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Efficacy of St. John's Wort Remains Uncertain

Kate Traynor

A $6 million National Institutes of Health study to determine whether an herbal extract can successfully treat moderate to severe depression seems to have produced inconclusive results.

For the most part, the researchers found no differences between the effects of placebo, which works in some depressed patients, and the study's two treatments: a standardized extract of St. John's wort, an herbal product that some people recognize as a treatment for mild depression; and sertraline, or Zoloft, an antidepressant marketed by Pfizer Inc.

After eight weeks of treatment, patients in the three groups had similarly better scores on the Hamilton Depression Scale, a common rating system for symptoms of depression.

Also, statistically indistinguishable proportions of patients—32 percent in the placebo group, 24 percent in the St. John's wort group, and 25 percent in the sertraline group—achieved a "full response" after eight weeks. The researchers defined a full response as a patient who, on the Clinical Global Impressions Scale, had a score indicating "much" or "very much" improved since the start of treatment. To be considered a full responder, a patient also needed to achieve a low score on the Hamilton Depression Scale after eight weeks of therapy.

The study findings were published in the April 10 Journal of the American Medical Association (JAMA).

Sertraline was included as an "active comparator" to confirm that the patient-assessment scales used by the researchers could distinguish between the response rates from St. John's wort and those from placebo. According to the drug product's labeling, sertraline has outperformed placebo in the treatment of major depressive disorder in at least two studies that measured changes in patients' scores on the Clinical Global Impressions and Hamilton Depression scales.

Despite the researchers' expectation that sertraline would be effective, the drug outperformed placebo in the current study on only one secondary outcome—the Clinical Global Impressions improvement score. With that result, the research team concluded that its assessment tools may not have been sensitive enough to detect real differences in treatment responses.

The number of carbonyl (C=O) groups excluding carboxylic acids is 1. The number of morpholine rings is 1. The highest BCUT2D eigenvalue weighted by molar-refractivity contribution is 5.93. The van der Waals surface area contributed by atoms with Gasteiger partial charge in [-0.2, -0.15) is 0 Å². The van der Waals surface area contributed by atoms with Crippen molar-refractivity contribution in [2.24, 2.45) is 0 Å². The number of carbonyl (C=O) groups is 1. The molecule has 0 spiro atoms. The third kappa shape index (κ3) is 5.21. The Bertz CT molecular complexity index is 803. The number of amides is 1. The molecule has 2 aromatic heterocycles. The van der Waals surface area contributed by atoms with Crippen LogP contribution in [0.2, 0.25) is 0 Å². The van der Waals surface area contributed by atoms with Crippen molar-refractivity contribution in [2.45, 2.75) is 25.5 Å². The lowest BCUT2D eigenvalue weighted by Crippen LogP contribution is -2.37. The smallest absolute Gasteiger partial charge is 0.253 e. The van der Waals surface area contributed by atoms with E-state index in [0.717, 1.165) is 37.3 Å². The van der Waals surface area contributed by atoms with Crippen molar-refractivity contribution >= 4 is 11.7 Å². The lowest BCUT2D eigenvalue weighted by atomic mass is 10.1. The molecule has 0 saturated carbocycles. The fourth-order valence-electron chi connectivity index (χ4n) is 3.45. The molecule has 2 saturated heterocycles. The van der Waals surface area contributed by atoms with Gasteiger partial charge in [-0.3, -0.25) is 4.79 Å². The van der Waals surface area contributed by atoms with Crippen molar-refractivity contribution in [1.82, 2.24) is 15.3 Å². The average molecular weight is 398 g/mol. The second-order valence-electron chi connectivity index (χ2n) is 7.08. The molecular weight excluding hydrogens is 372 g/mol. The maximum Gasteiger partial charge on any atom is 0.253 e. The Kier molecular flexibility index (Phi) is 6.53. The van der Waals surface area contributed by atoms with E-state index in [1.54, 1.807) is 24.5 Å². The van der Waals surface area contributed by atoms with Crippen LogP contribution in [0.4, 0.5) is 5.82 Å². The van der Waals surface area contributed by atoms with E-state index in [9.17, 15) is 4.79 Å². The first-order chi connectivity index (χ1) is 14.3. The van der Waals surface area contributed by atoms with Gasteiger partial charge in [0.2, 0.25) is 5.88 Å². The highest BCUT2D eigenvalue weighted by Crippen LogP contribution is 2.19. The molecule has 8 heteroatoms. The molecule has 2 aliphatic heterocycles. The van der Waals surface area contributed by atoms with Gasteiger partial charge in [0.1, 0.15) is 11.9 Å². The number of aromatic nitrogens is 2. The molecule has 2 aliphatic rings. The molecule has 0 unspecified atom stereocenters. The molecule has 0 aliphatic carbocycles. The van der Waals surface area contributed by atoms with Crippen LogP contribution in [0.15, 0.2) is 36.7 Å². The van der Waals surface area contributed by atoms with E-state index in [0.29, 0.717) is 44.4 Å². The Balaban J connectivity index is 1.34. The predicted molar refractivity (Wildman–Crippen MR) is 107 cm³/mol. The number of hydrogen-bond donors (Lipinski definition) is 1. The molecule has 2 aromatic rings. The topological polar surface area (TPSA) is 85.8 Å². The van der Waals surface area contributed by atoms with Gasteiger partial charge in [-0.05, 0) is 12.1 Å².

The research team recruited study participants from 12 academic or community clinics in the United States. Enrollment was restricted to nonsuicidal adults with a diagnosis of major depressive disorder.

After a week-long period of placebo use to confirm the diagnosis, study participants were randomly assigned to receive 900 mg/day of an extract of St. John's wort, or hypericum, standardized to contain between 0.12 and 0.28 percent hypericin; 50 mg/day of sertraline; or a placebo identical in appearance to the St. John's wort or sertraline product. The dosage could gradually be increased to a daily maximum of 1,500 mg of St. John's wort, 100 mg of sertraline, or an equivalent amount of the placebo tablets. In all, 72 percent of the patients took their assigned tablets for the full eight weeks.

The research team noted that the eight-week study's maximum daily dose of sertraline, 100 mg, was less than the "therapeutic range," 50–200 mg, observed in other studies of the drug. The labeling for sertraline states that the drug has been found effective for extended treatment of depression at dosages of 50–200 mg/day.

An editorial (PDF) in the same issue of JAMA emphasized the need to include both a placebo and an active comparator group in clinical trials of antidepressants.